Rocking a brown leather Gucci suit, it would seem that Theroux stole the hearts of every demographic in the nation. David Vintiner unpacks the process behind the shoot
David Vintiner has been following Louis Theroux’s career since the late-90s, when he first started producing TV documentaries. “His subject matter has probably had quite an influence on my photography actually – stories on the fringes of society,” Vintiner reflects “He’s a bit more extreme than I am, but the basic element is the same. It’s those gaps in society that are interesting to me.”
Most recently, Vintiner has been working on a long-term project about the transhumanist movement, which believes that technology can and should be used to to augment our bodies and our minds. Alongside personal projects, Vintiner is an editorial photographer, and having worked with the likes of Nick Cave, Phoebe Waller-Bridge, Willem Dafoe, Olivia Colman, and Buzz Aldrin, he is no stranger to photographing people he admires. “There is a moment when they walk in the room, and you’re in awe,” he says, “but then it’s back to work. Most of the time, I’m thinking about the photography, and what sort of images I want to make; that’s my focus”.
Last weekend, when The Guardian Weekend unveiled its cover story, the internet blew up. Rocking a brown leather Gucci suit, it seems Louis Theroux stole the hearts of almost every demographic in the nation. “Everybody seems to absolutely idolise him,” says Vintiner. “I can’t think of many other people that have that draw across such an age range. He’s a journalist – he’s not a pop star or film star or anything. It’s quite remarkable.”
Because the magazine is weekly, deadlines can be tight. Vintiner was commissioned a week before the shoot, which is normal for a weekly, he explains. In the lead up, Vintiner tried to research as much as possible. “I wanted to play with the ideas of shadows, and him coming in and out of the shadows as a metaphor for the way he operates,” he says. “I did have these loose ideas, but then I also try to leave things free on set; a bit of room to play and let things unfold naturally.”
Unlike Quil Lemons, who was given an entire day to shoot Billie Eilish for Vanity Fair, Vintiner was only allocated three hours to shoot. And on the day, the time was cut down to just one hour. “You have to have 360 vision,” he says, emphasising the importance of working to time. “I have to be aware of how they look, the lighting, whether it’s looking on screen like the ideas in my head. The studio time may be up in an hour, or my sitter might have another meeting or a TV appearance to get to.”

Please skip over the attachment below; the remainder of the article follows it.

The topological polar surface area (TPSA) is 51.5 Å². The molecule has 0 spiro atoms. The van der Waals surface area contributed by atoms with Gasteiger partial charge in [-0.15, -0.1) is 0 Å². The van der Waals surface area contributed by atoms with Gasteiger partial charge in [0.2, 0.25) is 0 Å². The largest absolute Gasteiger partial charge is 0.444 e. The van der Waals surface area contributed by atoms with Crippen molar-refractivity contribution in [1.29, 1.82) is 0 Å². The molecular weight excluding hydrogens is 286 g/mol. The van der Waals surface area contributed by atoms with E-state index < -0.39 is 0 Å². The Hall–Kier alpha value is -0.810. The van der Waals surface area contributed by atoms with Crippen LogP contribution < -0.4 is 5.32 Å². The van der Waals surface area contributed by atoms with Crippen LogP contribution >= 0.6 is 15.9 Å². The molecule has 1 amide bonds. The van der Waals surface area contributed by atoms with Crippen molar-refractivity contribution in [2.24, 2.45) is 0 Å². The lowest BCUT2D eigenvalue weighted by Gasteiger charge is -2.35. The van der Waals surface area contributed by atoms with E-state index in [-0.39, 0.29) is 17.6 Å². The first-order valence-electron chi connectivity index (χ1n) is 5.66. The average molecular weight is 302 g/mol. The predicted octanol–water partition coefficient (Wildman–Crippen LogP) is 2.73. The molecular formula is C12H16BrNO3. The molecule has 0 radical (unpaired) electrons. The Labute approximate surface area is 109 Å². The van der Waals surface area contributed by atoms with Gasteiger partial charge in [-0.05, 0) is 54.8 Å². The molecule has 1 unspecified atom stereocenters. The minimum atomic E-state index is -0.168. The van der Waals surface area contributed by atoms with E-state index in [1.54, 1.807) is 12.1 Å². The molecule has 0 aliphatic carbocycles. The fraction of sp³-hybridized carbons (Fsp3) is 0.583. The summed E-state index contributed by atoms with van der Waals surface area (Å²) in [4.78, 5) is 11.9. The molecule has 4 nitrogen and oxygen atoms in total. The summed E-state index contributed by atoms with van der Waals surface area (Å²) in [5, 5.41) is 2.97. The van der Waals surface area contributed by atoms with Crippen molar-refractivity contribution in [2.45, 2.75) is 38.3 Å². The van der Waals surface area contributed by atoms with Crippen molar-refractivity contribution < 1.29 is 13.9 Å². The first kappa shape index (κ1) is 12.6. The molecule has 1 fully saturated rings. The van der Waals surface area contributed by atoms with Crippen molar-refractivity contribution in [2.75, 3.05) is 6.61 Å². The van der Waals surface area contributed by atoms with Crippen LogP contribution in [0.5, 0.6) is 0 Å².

“Putting those clothes on really transformed him. As soon as he got that suit on he stopped with all the Louis Theroux-isms. It gave him an excuse to try other movements”
For someone who, as the accompanying article surprisingly reveals, cares a lot about what other people think, Theroux was comfortable in front of the lens. “There were times when he was giving me very studied poses – tried and tested Louis Theroux poses,” says Vintiner. Peering over the top of the glasses, or hand on chin, with a slight bemused expression. “When you’re shooting a portrait, you’re trying to steer people away from that, and get those in-between moments.”
The turning point was down to the Gucci suit. Initially, the team thought it may be “too much”, says Vintiner, but Theroux was up for it. Vintiner caught a glance of him taking selfies to send to his wife, who (spoiler alert) later disclosed that she hated it. “Putting those clothes on really transformed him… As soon as he got that suit on he stopped with all the Louis Theroux-isms… It gave him an excuse to try other movements,” says Vintiner. “It was interesting to play with that, and see how the clothing changed his behavior.”
Those familiar with Vintiner’s work will notice similarities to portraits from his personal projects, which he sees as “closely aligned” to his editorial work. “Obviously, there’s a client’s brief to answer when you’re shooting an editorial. But I’m always trying to answer my brief on it as well, and shoot in a personal way,” he says.
After shooting editorial commissions for 20 years, for publications like GQ, New York Times Magazine and Esquire, it may be surprising to learn that the work hasn’t gotten any easier for Vintiner. “I put more pressure on myself now than I did when I was younger,” he says. “It’s easy to just keep producing the same work, or going back to tried-and-tested techniques… You want to move forwards and move things on.”
Above all, it is the stories that have kept Vintiner so engaged with his work. “Whether it’s a celebrity, or a scientist who’s undertaking incredible research, when shooting editorially, you’re always sent out to uncover a story of some description,” he says. Editorial photography is also not as prescribed as a commercial advertising campaign. “For editorial, you can prepare, but you still don’t know what’s going to happen,” says Vintiner. “You walk into a studio and you have to think on your feet. And that’s endlessly exciting.”